Tuesday, 28 February 2012

28/2/12 Wrecking!

I've never been wreck fishing before and , if I'm honest,had a preconceived opinion as to what it would be like. The thought of travelling relatively huge distances out to sea, compared to what I'm accustomed to, was also a little daunting but when Russ invited me out for a trip today in the spell of unseasonably fine weather we've recently been experiencing, curiosity got the better of me, and I wanted to find out for myself what all the fuss was about.
Lots of big numbers here;
 We started out at 6-00 a.m from the marina, returning a full 11 hours later.
We fished three wrecks up to 22 miles off shore, right on the edge of both my admiralty chart, and the shipping lanes. I did wonder whether I should have brought my passport.
 The wrecks were in 200ft plus of water...all I could think about was that equated to twenty storeys underneath me!!
We(well actually mostly Russell) caught 110lb of Pollack up to 14lb and a Ling-a boat weight record , and a pretty spectacular catch considering it's February-usually a very quiet time even on the wrecks.
Finally, the total distance travelled in the boat , is probably as much as the distance from my house on the coast to The Houses of Parliament.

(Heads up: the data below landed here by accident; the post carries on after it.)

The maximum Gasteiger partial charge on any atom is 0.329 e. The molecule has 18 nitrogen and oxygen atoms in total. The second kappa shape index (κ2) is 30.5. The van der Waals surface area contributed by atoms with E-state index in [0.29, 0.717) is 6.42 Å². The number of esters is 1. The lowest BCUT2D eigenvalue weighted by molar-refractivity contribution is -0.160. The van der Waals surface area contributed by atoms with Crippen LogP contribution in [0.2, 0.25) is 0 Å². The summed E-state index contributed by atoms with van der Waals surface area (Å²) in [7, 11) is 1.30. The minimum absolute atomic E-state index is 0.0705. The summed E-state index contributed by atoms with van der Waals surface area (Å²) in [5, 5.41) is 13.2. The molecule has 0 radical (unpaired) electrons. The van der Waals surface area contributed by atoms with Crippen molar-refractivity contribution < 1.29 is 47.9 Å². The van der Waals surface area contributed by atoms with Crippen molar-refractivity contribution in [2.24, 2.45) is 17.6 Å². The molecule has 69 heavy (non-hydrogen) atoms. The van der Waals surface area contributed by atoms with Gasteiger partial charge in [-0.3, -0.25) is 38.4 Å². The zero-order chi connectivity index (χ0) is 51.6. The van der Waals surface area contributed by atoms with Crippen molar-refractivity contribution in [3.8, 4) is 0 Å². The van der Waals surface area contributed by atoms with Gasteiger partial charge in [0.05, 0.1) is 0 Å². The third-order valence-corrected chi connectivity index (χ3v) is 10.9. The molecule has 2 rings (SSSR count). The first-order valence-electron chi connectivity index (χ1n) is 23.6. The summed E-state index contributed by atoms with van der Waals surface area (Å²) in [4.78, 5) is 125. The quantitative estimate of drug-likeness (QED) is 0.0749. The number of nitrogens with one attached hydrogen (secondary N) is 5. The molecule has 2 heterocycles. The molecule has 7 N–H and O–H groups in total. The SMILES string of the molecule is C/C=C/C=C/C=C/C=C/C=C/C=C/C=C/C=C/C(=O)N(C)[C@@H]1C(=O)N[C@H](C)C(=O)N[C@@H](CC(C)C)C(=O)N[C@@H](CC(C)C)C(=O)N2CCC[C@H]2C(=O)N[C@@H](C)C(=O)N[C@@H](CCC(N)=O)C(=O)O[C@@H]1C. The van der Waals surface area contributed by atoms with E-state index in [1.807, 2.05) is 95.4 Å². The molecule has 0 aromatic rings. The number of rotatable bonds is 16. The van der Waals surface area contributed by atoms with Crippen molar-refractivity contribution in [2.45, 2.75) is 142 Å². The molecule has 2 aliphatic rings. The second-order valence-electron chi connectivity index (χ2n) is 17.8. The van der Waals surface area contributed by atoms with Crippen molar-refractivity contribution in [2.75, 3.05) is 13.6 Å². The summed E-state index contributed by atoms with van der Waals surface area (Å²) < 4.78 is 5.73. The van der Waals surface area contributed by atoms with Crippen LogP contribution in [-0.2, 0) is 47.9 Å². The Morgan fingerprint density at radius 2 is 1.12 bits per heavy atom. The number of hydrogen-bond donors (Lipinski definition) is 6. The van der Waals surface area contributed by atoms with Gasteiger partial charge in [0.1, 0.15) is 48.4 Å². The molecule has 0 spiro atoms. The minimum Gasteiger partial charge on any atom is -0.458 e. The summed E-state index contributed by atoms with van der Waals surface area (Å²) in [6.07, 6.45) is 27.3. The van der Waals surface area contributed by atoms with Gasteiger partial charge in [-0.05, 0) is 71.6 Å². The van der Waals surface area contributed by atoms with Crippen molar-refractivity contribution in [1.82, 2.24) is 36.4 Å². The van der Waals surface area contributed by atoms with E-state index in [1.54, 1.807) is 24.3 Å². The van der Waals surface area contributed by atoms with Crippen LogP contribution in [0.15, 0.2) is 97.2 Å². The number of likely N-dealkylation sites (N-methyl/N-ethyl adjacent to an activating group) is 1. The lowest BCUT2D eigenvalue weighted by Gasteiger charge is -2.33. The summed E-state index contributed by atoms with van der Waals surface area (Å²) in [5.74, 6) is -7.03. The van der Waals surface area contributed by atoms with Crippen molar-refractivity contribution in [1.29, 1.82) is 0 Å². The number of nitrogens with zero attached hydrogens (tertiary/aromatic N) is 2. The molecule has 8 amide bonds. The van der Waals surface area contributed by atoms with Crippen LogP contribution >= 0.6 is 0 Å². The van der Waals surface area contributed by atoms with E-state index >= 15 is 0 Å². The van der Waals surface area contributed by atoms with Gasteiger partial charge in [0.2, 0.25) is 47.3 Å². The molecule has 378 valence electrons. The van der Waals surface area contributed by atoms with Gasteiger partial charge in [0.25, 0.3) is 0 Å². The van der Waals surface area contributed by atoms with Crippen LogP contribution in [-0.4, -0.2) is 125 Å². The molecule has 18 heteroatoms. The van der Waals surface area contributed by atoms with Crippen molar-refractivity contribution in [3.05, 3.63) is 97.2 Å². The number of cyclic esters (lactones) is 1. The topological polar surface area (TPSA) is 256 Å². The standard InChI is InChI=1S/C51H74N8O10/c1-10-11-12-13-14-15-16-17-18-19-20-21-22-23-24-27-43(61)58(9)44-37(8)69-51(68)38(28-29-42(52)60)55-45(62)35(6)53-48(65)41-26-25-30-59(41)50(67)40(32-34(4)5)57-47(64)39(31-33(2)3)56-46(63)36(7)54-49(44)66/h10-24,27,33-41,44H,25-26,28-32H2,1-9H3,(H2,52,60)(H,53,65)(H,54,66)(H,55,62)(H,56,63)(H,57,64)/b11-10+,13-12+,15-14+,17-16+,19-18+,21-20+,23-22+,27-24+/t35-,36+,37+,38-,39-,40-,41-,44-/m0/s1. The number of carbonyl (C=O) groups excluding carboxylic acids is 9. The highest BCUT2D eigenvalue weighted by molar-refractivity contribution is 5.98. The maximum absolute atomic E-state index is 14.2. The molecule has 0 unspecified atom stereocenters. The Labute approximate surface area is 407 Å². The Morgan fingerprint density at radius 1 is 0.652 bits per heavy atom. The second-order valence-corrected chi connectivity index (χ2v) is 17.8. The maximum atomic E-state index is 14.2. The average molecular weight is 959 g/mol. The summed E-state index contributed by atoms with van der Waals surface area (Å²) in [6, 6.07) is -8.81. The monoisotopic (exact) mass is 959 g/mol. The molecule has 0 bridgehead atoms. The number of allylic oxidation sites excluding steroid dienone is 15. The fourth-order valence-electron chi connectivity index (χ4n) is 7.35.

We spent the majority of the day drifting (and losing) Russ' 6" Sidewinders on ten feet of flowing trace-a red tailed mackerel imitation seemed to be most successful, but I was extremely pleased when, after one pollack regurgitated a tiny sprat, to 'match the hatch' with a four inch Manns Shad from my own lure box, and score.
The method involved dropping the lure to the sea bed(itself a time consuming activity) then slowly winding up to about twenty turns(counted) of the reel handle before lowering again and repeating the exercise. I would estimate that the lures were in the take zone for no more than a minute on each 2 kt drift and  the bites were surprisingly finicky, and missed if 'struck'. It was also important to concentrate, and lift the lure just as the wreck was approached to get the best possible chance of a take-mistiming this could mean a lost lure, or no take. The level of anticipation is higher than in any other branch of fishing I've ever experienced.
Initially, i couldn't keep up with the skipper's catch rate but, with a bit of coaching from 'the man' on the subtleties of this highly subtle method, i managed to start catching.
Unsurprisingly a very high level of boat handling skill was required. Accurate positioning for each drift is absolutely essential, and extremely difficult especially with changing tide conditions but Russ made a superb job of it,improving as the day progressed and obviously managing to find us the fish.
Opportunities to get out to these far off wrecks at this time of year are rare indeed due to the required combination of good weather and tides  that logistically allow enough time to carry out the whole exercise.